Behaviour and well-being
With regard to well-being, staff are alert for indicators of stress and worry, and will follow plans for managing these emotions. The best plans are those discussed with the family and child to see what works best. As well as the short-term responses to any moments of pressure, the base also has activities within the curriculum as well as specialist input to support development of skills in these areas.
- Emotional and Literacy Support Assistants, who undertake supervision sessions with an Educational Psychologist
- An Assistant Psychologist, working under the direction of the Educational Psychologist
- Therapy supported activities
- A specialist designed social and communicative programme for those needing this level of intervention for ASC related needs
The base is part of a mainstream school and the school behaviour policy applies to all children in the school.
However, the base also has a behaviour policy which explains the principles and systems that it uses in managing behaviour in the context of the special needs of the children in the base. This can be found below together with an "expectations" poster
The key expectations that apply are summarised below:
- In school, everyone has the right to learn, to be safe and feel secure.
- It is never OK to hurt ourselves, others or property.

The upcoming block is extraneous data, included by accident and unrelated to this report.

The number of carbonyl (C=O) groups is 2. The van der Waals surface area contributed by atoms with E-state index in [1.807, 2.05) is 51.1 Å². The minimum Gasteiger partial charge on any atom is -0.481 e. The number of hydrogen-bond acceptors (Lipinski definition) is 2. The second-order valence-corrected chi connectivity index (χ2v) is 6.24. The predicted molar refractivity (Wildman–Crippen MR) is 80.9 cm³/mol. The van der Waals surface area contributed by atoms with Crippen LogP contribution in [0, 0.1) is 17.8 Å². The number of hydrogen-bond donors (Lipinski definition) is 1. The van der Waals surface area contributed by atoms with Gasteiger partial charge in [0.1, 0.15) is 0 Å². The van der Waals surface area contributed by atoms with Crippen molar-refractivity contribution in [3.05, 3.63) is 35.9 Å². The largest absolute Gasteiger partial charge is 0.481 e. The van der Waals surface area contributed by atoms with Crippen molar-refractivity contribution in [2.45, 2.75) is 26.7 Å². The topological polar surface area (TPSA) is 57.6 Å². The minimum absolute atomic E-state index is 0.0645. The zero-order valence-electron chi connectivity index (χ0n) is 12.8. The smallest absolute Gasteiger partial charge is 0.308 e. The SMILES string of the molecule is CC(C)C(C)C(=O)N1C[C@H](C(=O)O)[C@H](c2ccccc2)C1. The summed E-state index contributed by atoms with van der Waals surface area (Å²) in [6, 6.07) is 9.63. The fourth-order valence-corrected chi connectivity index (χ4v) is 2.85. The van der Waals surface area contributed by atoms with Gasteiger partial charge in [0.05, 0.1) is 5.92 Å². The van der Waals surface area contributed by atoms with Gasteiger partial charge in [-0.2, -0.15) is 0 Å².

FAQ – Parents/carers
Will my child receive rewards?
Yes. It is very important for a child to receive positive confirmation of success or compliance, and to feel they are valued. Examples of rewards are described within the behaviour policy below.
Is there somebody for my child to talk to if they are worried?
Yes. There are particular adults who will be working closely with your child, as well as others who are part of the base and available to help with troubles or anxieties. However, we know that children with autism can sometimes find it difficult to verbalise or write these, so relevant staff will also raise concerns with parents/carers to see what could be done to help.
Would my child receive sanctions?
When appropriate, yes. You have chosen a mainstream environment, albeit heavily adapted within the Horizon base, and as such there are expectations of behaviour that apply. However, sanctions are not applied without consideration of SEN and are adapted as appropriate when needed.
The first step is to ensure that the child has input to help them understand the desired behaviour and why the displayed behaviour is not acceptable within the school; this will then influence how the school responds.
Whether a sanction is applied or not, it is important for children to understand that certain actions have consequences. This helps them to learn when behaviours are dangerous to themselves or others, or are anti-social, and prepare them for adult life and more independent living.
More information can be found in the school behaviour policy and also the further explanation in the Horizon behaviour policy below.
If my child has a sanction, does this mean that his/her place is at risk?
It is very rare for this to be the case. The vast majority of children learn from their mistakes and develop their responses. This learning from things that have "gone wrong" is an important part of growing up and, within Horizon, is also supported through the use of social stories and other activities.
There are exceptional circumstances where a child continues to be a risk to themselves or others and/or causes ongoing disruption to the learning of others despite reviews and the use of targeted and specialist strategies.
In such situations, the provision needed for the child to progress would be reviewed as part of the Assess, Plan, Do, Review process.